Few apparel brands can mark 100 years in business, but Dickies is doing just that this year with a multifaceted campaign that celebrates its history and future.
The heritage workwear label’s new campaign “Made in Dickies” pays tribute to the makers that have dressed in its garments for the last century.
“Reaching this major milestone has led us to evaluate and examine what has made Dickies a household name for 100 years,” said Denny Bruce, Dickies global brand president. “Dickies represents more than just clothing. The brand embodies hardworking people around the world and has transcended into a unique position of cultural relevance. This anniversary represents not only the evolution of Dickies thus far, but the people who’ve made the brand what it is today.”
The campaign kicks off by debuting digital, social and short-form video content on multiple platforms throughout North America, Asia-Pacific and Europe. Content will feature four “real world individuals that encapsulate the Dickies brand,” including long-haul truck driver Michelle Cross; LuLu Salas, a farmer; Colleen Winfough, a restaurant server; Jo Limmori, an electrician and Maurice Dedeaux, a cleaner.
A series of projects and apparel collections throughout 2022 will amplify the campaign’s message.
The 100th Collection centers on heritage items like double knee denim overalls with an apron for extra storage, 100 percent cotton denim chore jackets and jeans, and a khaki set is offered for men and women. Items are lined with a special 100-year print. A range of centennial-themed graphic T-shirts, caps and knit beanies round out the collection. The collection retails for $24.99-$109.99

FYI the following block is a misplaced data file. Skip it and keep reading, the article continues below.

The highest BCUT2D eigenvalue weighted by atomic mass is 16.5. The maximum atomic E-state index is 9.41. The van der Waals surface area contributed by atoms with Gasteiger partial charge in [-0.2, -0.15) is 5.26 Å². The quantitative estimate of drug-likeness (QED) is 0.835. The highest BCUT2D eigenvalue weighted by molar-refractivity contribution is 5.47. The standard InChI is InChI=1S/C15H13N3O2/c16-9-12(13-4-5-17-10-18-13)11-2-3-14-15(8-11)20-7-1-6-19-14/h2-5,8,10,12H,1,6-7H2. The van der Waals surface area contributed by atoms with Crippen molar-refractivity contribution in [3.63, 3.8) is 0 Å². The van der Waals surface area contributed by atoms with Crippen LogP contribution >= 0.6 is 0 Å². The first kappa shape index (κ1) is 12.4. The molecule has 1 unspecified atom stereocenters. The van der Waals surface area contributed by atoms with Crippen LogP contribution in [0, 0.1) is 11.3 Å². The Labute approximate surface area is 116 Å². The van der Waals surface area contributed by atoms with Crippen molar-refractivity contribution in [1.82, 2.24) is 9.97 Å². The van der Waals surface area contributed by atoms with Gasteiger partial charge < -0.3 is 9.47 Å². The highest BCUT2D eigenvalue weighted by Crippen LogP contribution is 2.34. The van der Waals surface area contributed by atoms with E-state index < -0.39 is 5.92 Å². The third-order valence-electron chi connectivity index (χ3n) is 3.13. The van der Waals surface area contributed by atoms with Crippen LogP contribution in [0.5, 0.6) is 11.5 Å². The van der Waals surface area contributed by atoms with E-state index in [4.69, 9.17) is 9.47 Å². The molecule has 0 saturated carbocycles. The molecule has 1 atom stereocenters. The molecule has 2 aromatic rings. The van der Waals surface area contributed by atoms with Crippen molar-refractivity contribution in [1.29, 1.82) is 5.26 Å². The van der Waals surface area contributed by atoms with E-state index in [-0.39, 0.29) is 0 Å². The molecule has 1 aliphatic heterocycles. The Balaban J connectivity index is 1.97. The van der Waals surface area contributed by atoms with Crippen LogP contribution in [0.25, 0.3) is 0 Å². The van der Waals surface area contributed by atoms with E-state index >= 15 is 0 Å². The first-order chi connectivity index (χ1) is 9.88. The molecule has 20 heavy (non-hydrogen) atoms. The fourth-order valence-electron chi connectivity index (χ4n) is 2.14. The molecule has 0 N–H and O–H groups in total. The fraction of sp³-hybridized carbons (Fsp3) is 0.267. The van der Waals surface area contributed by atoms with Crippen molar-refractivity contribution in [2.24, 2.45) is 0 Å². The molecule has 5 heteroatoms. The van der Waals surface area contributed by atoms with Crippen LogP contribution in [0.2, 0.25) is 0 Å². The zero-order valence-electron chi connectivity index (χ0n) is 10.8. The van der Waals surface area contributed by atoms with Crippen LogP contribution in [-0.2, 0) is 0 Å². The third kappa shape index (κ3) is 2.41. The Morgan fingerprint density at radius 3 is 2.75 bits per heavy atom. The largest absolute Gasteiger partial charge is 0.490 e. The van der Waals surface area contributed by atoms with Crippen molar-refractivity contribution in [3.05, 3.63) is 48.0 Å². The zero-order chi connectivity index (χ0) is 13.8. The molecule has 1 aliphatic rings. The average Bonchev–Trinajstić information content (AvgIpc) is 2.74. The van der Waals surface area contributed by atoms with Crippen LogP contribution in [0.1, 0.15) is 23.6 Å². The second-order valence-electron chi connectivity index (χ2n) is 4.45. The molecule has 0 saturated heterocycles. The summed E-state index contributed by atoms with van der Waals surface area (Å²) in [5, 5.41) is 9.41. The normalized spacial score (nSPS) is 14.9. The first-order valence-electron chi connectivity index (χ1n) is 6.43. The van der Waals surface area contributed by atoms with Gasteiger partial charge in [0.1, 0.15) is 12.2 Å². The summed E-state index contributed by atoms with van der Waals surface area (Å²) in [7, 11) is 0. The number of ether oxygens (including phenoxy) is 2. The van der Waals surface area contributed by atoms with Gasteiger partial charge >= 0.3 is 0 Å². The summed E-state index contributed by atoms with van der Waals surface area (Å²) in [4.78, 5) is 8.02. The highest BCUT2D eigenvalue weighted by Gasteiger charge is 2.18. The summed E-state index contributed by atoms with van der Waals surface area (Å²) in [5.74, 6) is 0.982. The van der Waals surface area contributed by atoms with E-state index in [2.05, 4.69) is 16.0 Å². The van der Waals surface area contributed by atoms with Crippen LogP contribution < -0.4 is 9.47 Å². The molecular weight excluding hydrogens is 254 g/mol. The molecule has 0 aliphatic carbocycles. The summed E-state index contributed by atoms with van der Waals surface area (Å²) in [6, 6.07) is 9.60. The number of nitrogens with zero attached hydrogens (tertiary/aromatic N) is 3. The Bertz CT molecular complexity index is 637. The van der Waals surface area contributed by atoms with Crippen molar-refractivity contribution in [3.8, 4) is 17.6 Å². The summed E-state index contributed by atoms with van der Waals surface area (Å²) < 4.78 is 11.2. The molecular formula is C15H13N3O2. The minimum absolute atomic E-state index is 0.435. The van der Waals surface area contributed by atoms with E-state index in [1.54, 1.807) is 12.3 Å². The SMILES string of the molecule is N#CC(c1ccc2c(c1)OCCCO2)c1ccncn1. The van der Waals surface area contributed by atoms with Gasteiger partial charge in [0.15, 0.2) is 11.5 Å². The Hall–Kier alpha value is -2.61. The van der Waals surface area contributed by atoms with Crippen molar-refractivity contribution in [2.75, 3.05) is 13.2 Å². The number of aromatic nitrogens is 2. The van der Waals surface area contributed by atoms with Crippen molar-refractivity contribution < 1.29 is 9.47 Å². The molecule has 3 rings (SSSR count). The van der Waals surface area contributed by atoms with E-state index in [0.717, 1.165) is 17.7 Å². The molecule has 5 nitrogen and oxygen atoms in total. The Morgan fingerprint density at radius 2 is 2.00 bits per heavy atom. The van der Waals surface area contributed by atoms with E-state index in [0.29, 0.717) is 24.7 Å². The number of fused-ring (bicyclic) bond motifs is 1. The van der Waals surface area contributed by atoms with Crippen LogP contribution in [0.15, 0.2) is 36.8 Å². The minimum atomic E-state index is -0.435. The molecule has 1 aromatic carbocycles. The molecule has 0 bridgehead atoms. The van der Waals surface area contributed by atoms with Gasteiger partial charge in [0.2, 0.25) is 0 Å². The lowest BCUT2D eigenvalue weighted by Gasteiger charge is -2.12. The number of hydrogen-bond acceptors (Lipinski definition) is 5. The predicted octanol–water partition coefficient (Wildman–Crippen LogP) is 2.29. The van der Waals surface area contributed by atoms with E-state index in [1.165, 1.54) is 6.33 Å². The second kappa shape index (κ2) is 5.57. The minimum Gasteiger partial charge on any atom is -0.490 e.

Dickies will launch the brand’s first-ever digital maker marketplace in November, giving consumers access to a curated selection of its’ signature products, reworked and reimagined by newly established creatives.
The company is also eager to share its story through various mediums. In partnership with Vice TV, Dickies will unveil a community-focused documentary in June profiling subcultures and communities across the U.S. “that do not quite make [it] into history books but actively honor their heritage while holding on to their legacy.” The documentary will be followed by a special edition book in November pairing archival imagery featuring iconic apparel, workers and vintage Dickies advertising from 1922 through today with hand-painted illustrations by artist Lucas Beaufort.